At the moment the world is only consuming something like 17 - 19,000 TWh/year, so it looks like there is any amount of DU or SNF to go around for a very long time. I know it sounds bizarre, but those are the numbers I get for a DU/SNF fuelled MCFR system.


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PostPosted: Dec 01, 2010 10:26 pm 
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I agree that in a fast spectrum 238U looks like a better fertile feed than 232Th. I would also agree that the number of fast chloride machines will be small - likely used to eliminate TRUs from LFTRs.

For volume power production I think LFTR is better than fast chloride. It doesn't matter whether the fertile is 238U (from SNF/U or DU or natural U) or thorium. The amount of fuel required is too small to worry about anyway.


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PostPosted: Dec 02, 2010 4:57 am 
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It is important to stress the purpose of my chloride DMSR idea. The purpose is to convert SNF TRU to U233 without the development need and cost for online fuel processing. That also means that any Pu239 bred from the U233 initial denaturant U238 cannot be easily removed, and even if it is removed you get all the poor quality startup Pu out. Thus, misuse requires startup on mined U and you need more of that with a fast reactor so its harder than a thermal reactor. Remember all Pu239 for weapons has been made in thermal reactors…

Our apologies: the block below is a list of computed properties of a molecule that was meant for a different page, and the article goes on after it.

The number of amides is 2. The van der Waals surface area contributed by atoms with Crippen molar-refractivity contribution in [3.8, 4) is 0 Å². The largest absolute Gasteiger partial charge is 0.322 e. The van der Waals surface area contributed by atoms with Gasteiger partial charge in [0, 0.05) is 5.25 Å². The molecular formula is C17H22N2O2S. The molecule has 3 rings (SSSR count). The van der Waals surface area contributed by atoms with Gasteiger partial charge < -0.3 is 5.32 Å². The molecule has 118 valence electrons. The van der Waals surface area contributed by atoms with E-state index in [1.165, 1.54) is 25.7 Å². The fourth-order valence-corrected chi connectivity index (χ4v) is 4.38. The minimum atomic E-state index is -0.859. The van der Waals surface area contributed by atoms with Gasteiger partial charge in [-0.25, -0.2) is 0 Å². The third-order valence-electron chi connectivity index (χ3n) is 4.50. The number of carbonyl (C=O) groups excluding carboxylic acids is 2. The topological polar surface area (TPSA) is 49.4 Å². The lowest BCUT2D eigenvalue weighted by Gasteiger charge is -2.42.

There is another point and that is TRU creation. If you process online with a HUGE TRU inventory (eg starting up a fast chloride reactor on predominantly TRU) that means you have more TRU going to waste.

We are not talking two fluid here. Besides proliferation I am not convinced that the barrier has a reasonable enough lifetime. Its just easier to make the reactor a big one with low power density. Reduces losses with plausibly acceptable materials requirements.


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PostPosted: Dec 02, 2010 12:55 pm 
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I'm not clear on the idea yet - here is what I understand.
Single fluid, chloride salt, fed with SNF/TRUs.
Producing 233U so presumably lots of thorium in the fuel salt.
Denatured - so enough 238U to denature the produced 233U.
Fast spectrum.


For criticality we need to be sure that for every fission one of the generated neutrons causes a fission. This limits the ratio of fertile to fissile (too much fertile and you absorb too many neutrons in the fertile not leaving enough for the next generation of fission).

SNF/TRU is not all fissile so that absorbs much of your neutron budget and means you don't get to put in bunches of fertile.

Denaturing the 233U means we need 7x as much 238U as 233U.
If there is much 233U compared to 239Pu then you will not have any neutron budget left to add the thorium.

So, I'm thinking such a machine would need to pull out the uranium on a pretty rapid basis (say a 6 month time to process all the salt). This isn't hard, but when you pull out the uranium you will pull out both the 238U and the 233U. So you will need to periodically add 238U to keep the reactor denatured.

The operators of such a machine could be easily replace the 238U addition with thorium and thus produce 233U (+232U). Or they could just take the SNF/Pu. So the denaturing feature here isn't really for the risks associated with operating the machine itself but rather to reduce the risks during shipment from this machine to other machines.